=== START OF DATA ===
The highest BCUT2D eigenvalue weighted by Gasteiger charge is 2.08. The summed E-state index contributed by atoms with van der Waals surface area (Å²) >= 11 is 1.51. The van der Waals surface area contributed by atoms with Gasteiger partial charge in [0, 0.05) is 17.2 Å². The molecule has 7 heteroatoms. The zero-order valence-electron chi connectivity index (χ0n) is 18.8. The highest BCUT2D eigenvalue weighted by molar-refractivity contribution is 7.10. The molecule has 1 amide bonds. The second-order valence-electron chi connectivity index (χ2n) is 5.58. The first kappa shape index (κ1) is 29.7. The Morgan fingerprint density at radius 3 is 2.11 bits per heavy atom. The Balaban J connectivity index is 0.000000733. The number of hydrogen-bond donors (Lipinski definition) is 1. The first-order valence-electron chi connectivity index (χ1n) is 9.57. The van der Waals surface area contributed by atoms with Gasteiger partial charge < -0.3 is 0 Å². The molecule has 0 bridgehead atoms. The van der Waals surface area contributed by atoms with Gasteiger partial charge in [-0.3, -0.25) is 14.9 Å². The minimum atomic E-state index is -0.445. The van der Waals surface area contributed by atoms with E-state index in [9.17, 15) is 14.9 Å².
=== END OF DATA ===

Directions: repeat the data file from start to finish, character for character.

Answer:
The highest BCUT2D eigenvalue weighted by Gasteiger charge is 2.08. The summed E-state index contributed by atoms with van der Waals surface area (Å²) >= 11 is 1.51. The van der Waals surface area contributed by atoms with Gasteiger partial charge in [0, 0.05) is 17.2 Å². The molecule has 7 heteroatoms. The zero-order valence-electron chi connectivity index (χ0n) is 18.8. The highest BCUT2D eigenvalue weighted by molar-refractivity contribution is 7.10. The molecule has 1 amide bonds. The second-order valence-electron chi connectivity index (χ2n) is 5.58. The first kappa shape index (κ1) is 29.7. The Morgan fingerprint density at radius 3 is 2.11 bits per heavy atom. The Balaban J connectivity index is 0.000000733. The number of hydrogen-bond donors (Lipinski definition) is 1. The first-order valence-electron chi connectivity index (χ1n) is 9.57. The van der Waals surface area contributed by atoms with Gasteiger partial charge < -0.3 is 0 Å². The molecule has 0 bridgehead atoms. The van der Waals surface area contributed by atoms with Gasteiger partial charge in [-0.3, -0.25) is 14.9 Å². The minimum atomic E-state index is -0.445. The van der Waals surface area contributed by atoms with E-state index in [9.17, 15) is 14.9 Å².